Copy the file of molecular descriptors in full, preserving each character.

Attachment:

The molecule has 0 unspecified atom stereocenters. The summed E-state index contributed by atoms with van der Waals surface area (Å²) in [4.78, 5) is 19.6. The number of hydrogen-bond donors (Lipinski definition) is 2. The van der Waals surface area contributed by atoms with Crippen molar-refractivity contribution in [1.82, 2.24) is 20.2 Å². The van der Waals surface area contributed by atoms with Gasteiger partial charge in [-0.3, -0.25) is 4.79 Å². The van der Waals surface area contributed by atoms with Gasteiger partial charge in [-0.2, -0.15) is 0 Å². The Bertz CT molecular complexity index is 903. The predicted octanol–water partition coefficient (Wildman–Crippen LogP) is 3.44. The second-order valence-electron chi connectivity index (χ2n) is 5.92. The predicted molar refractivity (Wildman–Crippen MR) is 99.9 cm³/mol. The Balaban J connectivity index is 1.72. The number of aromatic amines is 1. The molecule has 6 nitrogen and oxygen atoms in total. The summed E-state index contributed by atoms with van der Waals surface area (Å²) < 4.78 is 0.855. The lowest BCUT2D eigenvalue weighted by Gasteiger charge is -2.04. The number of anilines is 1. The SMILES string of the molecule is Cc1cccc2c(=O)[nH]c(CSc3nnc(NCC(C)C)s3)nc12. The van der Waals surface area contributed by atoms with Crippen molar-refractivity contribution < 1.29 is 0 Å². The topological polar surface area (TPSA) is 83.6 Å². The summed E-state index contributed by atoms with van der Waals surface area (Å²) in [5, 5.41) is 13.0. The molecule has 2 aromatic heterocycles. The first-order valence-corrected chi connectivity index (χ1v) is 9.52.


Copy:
The molecule has 0 unspecified atom stereocenters. The summed E-state index contributed by atoms with van der Waals surface area (Å²) in [4.78, 5) is 19.6. The number of hydrogen-bond donors (Lipinski definition) is 2. The van der Waals surface area contributed by atoms with Crippen molar-refractivity contribution in [1.82, 2.24) is 20.2 Å². The van der Waals surface area contributed by atoms with Gasteiger partial charge in [-0.3, -0.25) is 4.79 Å². The van der Waals surface area contributed by atoms with Gasteiger partial charge in [-0.2, -0.15) is 0 Å². The Bertz CT molecular complexity index is 903. The predicted octanol–water partition coefficient (Wildman–Crippen LogP) is 3.44. The second-order valence-electron chi connectivity index (χ2n) is 5.92. The predicted molar refractivity (Wildman–Crippen MR) is 99.9 cm³/mol. The Balaban J connectivity index is 1.72. The number of aromatic amines is 1. The molecule has 6 nitrogen and oxygen atoms in total. The summed E-state index contributed by atoms with van der Waals surface area (Å²) < 4.78 is 0.855. The lowest BCUT2D eigenvalue weighted by Gasteiger charge is -2.04. The number of anilines is 1. The SMILES string of the molecule is Cc1cccc2c(=O)[nH]c(CSc3nnc(NCC(C)C)s3)nc12. The van der Waals surface area contributed by atoms with Crippen molar-refractivity contribution < 1.29 is 0 Å². The topological polar surface area (TPSA) is 83.6 Å². The summed E-state index contributed by atoms with van der Waals surface area (Å²) in [5, 5.41) is 13.0. The molecule has 2 aromatic heterocycles. The first-order valence-corrected chi connectivity index (χ1v) is 9.52.